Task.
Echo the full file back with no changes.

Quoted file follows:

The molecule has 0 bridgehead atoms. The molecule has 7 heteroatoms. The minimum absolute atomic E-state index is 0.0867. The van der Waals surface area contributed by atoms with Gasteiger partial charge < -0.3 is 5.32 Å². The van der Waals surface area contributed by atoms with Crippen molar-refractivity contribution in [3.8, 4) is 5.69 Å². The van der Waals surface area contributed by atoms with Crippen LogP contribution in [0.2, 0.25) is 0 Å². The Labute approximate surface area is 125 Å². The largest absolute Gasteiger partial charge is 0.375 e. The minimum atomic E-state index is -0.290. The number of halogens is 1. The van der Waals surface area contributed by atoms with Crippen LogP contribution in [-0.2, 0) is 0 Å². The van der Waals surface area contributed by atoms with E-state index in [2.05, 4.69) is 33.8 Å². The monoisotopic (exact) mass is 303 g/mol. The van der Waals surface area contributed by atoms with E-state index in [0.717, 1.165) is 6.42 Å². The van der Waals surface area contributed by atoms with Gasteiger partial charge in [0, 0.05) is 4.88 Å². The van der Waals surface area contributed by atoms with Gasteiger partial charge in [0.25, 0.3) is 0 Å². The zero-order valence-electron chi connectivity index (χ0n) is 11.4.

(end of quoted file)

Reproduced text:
The molecule has 0 bridgehead atoms. The molecule has 7 heteroatoms. The minimum absolute atomic E-state index is 0.0867. The van der Waals surface area contributed by atoms with Gasteiger partial charge < -0.3 is 5.32 Å². The van der Waals surface area contributed by atoms with Crippen molar-refractivity contribution in [3.8, 4) is 5.69 Å². The van der Waals surface area contributed by atoms with Crippen LogP contribution in [0.2, 0.25) is 0 Å². The Labute approximate surface area is 125 Å². The largest absolute Gasteiger partial charge is 0.375 e. The minimum atomic E-state index is -0.290. The number of halogens is 1. The van der Waals surface area contributed by atoms with Crippen LogP contribution in [-0.2, 0) is 0 Å². The van der Waals surface area contributed by atoms with E-state index in [2.05, 4.69) is 33.8 Å². The monoisotopic (exact) mass is 303 g/mol. The van der Waals surface area contributed by atoms with E-state index in [0.717, 1.165) is 6.42 Å². The van der Waals surface area contributed by atoms with Gasteiger partial charge in [0, 0.05) is 4.88 Å². The van der Waals surface area contributed by atoms with Gasteiger partial charge in [0.25, 0.3) is 0 Å². The zero-order valence-electron chi connectivity index (χ0n) is 11.4.